I once created tension (without wanting to) among a group of otherwise quite progressive people by asserting, very seriously, that I would love to see a black James Bond. The responses you get from declaring something like that are telling. Someone will make a face and say, “That’s… interesting.” Someone else will say, “I just can’t imagine a black Bond.” Why not? What makes Bond a great character are his qualities as a human being, right? He’s brave, he’s smooth, he’s attractive to all the ladies, he’s funny, he’s strong, he’s so dizzyingly “masculine” in general that young men look up to him as a role model. Where does his race come into it? It doesn’t, in the qualities I’ve described. Race, here, is merely incidental.

Check it out, if it’s your sort of thing. And while we’re on the subject of a “black James Bond,” I once heard a rumor of Idris Elba being cast as the next Bond. Alas, it’s probably too good to be true.

Today in better writing than mine: a poem about men by Bob Hicok

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The poem is called “O my pa-pa.” I was turned on to it by a friend of a friend (thanks, Stephen). I lifted the text from the Poetry Foundation, here. (Your browser may do weird things with the line breaks. Sorry about that. Read it at the link if it concerns you)

Our fathers have formed a poetry workshop.
They sit in a circle of disappointment over our fastballs
and wives. We thought they didn’t read our stuff,
whole anthologies of poems that begin, My father never,
or those that end, and he was silent as a carp,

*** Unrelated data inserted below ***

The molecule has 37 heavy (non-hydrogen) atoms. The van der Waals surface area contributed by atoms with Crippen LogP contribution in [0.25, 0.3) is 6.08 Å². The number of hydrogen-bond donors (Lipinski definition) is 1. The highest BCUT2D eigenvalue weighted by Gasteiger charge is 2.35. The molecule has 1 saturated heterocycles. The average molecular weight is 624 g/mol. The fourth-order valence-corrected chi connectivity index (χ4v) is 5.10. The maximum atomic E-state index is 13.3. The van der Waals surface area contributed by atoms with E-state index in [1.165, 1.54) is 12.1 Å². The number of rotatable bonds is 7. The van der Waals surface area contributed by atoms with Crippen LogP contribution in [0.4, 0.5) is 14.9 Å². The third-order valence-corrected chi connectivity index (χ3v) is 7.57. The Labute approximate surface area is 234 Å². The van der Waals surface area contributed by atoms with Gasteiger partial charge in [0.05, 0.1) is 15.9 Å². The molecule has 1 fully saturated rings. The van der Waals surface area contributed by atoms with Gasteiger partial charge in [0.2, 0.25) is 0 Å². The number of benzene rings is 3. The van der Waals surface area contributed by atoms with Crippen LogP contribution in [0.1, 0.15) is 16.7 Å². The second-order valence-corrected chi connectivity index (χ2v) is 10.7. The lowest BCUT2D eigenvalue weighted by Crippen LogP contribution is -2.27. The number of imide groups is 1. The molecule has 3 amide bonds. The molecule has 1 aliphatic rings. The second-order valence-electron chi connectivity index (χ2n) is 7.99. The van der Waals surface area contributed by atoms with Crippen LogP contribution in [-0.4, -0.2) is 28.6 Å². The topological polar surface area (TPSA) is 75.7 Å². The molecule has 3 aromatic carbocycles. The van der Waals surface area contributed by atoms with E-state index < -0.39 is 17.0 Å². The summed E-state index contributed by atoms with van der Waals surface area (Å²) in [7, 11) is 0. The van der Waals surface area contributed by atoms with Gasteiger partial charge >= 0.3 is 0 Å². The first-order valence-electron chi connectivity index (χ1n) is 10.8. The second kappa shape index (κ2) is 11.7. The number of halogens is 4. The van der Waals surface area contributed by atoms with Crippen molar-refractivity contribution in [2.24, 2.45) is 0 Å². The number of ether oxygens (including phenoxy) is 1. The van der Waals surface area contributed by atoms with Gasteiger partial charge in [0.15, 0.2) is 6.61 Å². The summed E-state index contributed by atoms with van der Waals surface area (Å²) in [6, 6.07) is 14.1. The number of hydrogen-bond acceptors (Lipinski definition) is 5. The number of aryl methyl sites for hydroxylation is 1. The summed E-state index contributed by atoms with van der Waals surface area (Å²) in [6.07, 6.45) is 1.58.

or those with middles which, if you think
of the right side as a sketch, look like a paunch
of beer and worry, but secretly, with flashlights
in the woods, they’ve read every word and noticed
that our nine happy poems have balloons and sex
and giraffes inside, but not one dad waving hello
from the top of a hill at dusk. Theirs
is the revenge school of poetry, with titles like
“My Yellow Sheet Lad” and “Given Your Mother’s Taste
for Vodka, I’m Pretty Sure You’re Not Mine.”
They’re not trying to make the poems better
so much as sharper or louder, more like a fishhook
or electrocution, as a group
they overcome their individual senilities,
their complete distaste for language, how cloying
it is, how like tears it can be, and remember
every mention of their long hours at the office
or how tired they were when they came home,
when they were dragged through the door
by their shadows. I don’t know why it’s so hard
to write a simple and kind poem to my father, who worked,
not like a dog, dogs sleep most of the day in a ball
of wanting to chase something, but like a man, a man
with seven kids and a house to feed, whose absence
was his presence, his present, the Cheerios,
the PF Flyers, who taught me things about trees,
that they’re the most intricate version of standing up,
who built a grandfather clock with me so I would know
that time is a constructed thing, a passing, ticking fancy.
A bomb. A bomb that’ll go off soon for him, for me,
and I notice in our fathers’ poems a reciprocal dwelling
on absence, that they wonder why we disappeared
as soon as we got our licenses, why we wanted
the rocket cars, as if running away from them
to kiss girls who looked like mirrors of our mothers
wasn’t fast enough, and it turns out they did
start to say something, to form the words hey
or stay, but we’d turned into a door full of sun,
into the burning leave, and were gone
before it came to them that it was all right
to shout, that they should have knocked us down
with a hand on our shoulders, that they too are mystified
by the distance men need in their love.